• Execution Start and End time. 

Know which test cases to automate

There is an endless amount of test cases that we can run during a testing cycle, but in reality, we just cannot afford the time to write and execute them, so just like in manual testing, we will need to determine which test cases should be automated based on a few simple factors:
  • Automate the test cases that will increase the automation ROI.
  • Automate any test case that requiring an intensive precision.
  • Automate any test that is part of the regression cycle.
  • Automate test cases that you cannot perform manually.
  • Automate any test case that executed repeatedly.
  • Automate any test case that is time-consuming.
  • Automate any test case that runs per build.
  • Automate high-risk scenarios.


And what about the test cases that you should not automate?

  • Do not automate test cases for which the requirements are changing multiple times (The maintainability of such cases will reduce the automation ROI).
  • Do not automate test cases that reside under “Usability” testing.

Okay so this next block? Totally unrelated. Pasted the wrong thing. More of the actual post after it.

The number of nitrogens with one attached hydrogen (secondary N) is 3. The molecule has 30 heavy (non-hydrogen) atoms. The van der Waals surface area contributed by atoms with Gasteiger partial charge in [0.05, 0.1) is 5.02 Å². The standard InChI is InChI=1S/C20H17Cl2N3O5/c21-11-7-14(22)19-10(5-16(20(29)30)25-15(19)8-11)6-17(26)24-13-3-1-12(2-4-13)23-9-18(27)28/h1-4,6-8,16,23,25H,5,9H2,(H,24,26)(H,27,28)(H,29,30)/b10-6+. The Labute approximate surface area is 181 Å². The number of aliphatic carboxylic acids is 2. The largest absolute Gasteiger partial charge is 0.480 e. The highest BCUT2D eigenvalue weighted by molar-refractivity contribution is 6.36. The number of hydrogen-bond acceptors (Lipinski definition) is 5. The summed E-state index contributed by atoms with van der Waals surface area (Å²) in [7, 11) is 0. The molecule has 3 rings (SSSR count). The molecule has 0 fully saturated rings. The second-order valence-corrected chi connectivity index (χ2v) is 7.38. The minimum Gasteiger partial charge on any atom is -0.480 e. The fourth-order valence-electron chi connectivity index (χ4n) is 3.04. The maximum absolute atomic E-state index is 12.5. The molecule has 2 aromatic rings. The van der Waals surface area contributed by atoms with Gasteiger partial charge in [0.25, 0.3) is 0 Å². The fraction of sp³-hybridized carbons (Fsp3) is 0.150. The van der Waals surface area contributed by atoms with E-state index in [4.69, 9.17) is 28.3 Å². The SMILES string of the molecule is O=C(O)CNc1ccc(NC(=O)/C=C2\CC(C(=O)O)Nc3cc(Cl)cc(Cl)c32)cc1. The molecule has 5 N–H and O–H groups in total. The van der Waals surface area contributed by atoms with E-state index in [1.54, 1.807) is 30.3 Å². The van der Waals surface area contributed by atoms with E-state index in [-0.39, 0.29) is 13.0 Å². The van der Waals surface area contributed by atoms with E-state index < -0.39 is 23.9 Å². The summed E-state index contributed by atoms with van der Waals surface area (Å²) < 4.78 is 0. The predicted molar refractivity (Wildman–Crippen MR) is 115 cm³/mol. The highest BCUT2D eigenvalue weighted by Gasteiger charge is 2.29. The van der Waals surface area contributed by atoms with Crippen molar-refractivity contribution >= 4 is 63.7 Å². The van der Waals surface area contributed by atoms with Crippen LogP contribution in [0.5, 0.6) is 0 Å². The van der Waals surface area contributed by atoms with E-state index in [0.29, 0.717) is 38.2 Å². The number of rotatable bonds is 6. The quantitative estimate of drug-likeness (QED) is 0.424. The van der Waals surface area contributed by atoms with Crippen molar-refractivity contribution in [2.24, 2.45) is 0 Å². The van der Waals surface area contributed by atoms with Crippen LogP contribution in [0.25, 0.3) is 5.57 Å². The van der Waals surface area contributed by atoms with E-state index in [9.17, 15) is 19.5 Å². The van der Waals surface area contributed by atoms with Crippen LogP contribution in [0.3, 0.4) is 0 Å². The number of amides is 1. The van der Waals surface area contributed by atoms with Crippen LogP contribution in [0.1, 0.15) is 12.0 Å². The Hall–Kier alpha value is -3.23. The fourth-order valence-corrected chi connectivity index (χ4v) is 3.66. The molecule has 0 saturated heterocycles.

• Do not automate the application GUI if the objects are frequently modified.
  • Do not automate test cases that are not verified manually.
  • Do not automate Ad-Hoc random tests. 

Know the answer for “Why to automate? “

Without knowing the answer for the above question, you should not start any automation project, it’s a major key to understanding the drive to behind the decision to automate and in addition will help to reduce the expectation gap between test/automation team and management.


Automation will not fix all problems

We should always remember that the primary reason to implement an automation process in to free up the manual testers time, so they can design more complex and high-risk test cases, increase the knowledge in the application being tested and perform exploratory testing which helps to increase the confidence in the product.